"You put your heart and soul into it," he later said. "You try to leave everything out on the field."




    Yes, he wept when kicker Shaun Suisham's field goal rose into the foggy night and dropped through the goalposts. What else could he do?
    Last Monday he sat for hours at the Steelers' practice facility watching the tape of the eight-turnover game and a sick feeling grew in his stomach. All those days practicing for games he would never play and this is what he did with the one Pittsburgh desperately needed? How that memory of Cleveland burned inside.
    "You want to prove that last week was a fluke," he said.
    Next week he probably won't play. By the weekend, Roethlisberger's ribs and shoulders will be healed and Batch will practice but not play. He's started only nine games since the Lions released him in 2001. In 2002, 2004 and 2008 he didn't get in one game, not even for one pass. No statistical line exists for him in those seasons. It's like he was never there.
    The Steelers knew. Players have come to trust him as a leader, as a reason to fight. He's been their union representative, a player-coach, someone who has been around long enough to have an answer for every situation that could possibly arise.


    And also, it seems, a way to win the game they absolutely needed.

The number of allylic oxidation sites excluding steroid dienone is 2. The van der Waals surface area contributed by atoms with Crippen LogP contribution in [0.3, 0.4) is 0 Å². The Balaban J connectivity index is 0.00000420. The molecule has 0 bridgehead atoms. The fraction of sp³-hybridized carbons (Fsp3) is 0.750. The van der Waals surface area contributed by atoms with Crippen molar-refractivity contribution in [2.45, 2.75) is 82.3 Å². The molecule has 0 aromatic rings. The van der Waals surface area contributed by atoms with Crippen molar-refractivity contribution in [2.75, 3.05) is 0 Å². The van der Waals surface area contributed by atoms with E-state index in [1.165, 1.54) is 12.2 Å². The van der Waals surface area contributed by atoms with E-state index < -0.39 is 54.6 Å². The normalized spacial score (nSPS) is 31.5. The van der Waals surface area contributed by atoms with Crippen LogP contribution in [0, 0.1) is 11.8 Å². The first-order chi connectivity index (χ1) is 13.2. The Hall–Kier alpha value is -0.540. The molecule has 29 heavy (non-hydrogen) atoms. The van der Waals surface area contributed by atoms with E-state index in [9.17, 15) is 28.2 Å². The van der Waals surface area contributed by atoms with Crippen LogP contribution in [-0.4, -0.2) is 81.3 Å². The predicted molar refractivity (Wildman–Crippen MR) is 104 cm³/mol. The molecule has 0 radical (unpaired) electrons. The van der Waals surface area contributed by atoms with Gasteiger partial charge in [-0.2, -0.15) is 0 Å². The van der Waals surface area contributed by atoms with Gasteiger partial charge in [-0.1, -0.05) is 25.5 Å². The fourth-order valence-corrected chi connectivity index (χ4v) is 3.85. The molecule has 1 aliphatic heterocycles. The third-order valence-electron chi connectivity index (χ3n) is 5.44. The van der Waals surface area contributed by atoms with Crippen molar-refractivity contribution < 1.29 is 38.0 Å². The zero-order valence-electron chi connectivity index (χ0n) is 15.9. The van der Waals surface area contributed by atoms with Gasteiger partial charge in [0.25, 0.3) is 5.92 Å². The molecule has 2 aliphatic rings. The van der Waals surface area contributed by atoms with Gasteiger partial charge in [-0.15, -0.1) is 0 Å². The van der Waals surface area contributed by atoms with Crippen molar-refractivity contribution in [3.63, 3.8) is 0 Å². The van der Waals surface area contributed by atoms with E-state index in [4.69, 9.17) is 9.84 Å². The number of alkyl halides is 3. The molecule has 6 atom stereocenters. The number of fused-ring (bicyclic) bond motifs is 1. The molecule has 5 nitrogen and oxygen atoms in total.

So Sunday night, with the victory complete and the playoffs a reality again in this 7-5 season, Batch was one of the last Steelers to walk into the tunnel beneath the stadium. There outside the locker room stood Tomlin with a smile on his face and his hand outstretched just as he had all those wins when Batch never played.
    "Good to see you got a trick or two left in you!" Tomlin shouted.
    And for once Charlie Batch could smile back and say: "Yes."

    Molon labe

    People sleep peaceably in their beds at night only because rough men stand ready to do violence on their behalf. George Orwell



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    Only two defining forces have ever offered to die for you 1. Jesus Christ, 2.The American G.I., One died for your soul, the other for your freedom.

  9. #49
    Quote Originally Posted by lloydroid View Post
    Or Wallace or Sanders. Sanders really p-ssed me off bad. First he has that sloppy fumble (I didn't think he ever had possession but he still sucked) and then the other drop and then the moping on the bench. Our WRs are starting to show signes of lack of leadership without Hines being around.
    Both Wallace and Sanders made clutch catches late in that game...

  10. #50
    ...and Ben is hated in the locker room.

    Awesome moment that said a lot about the TEAM- players and coaches.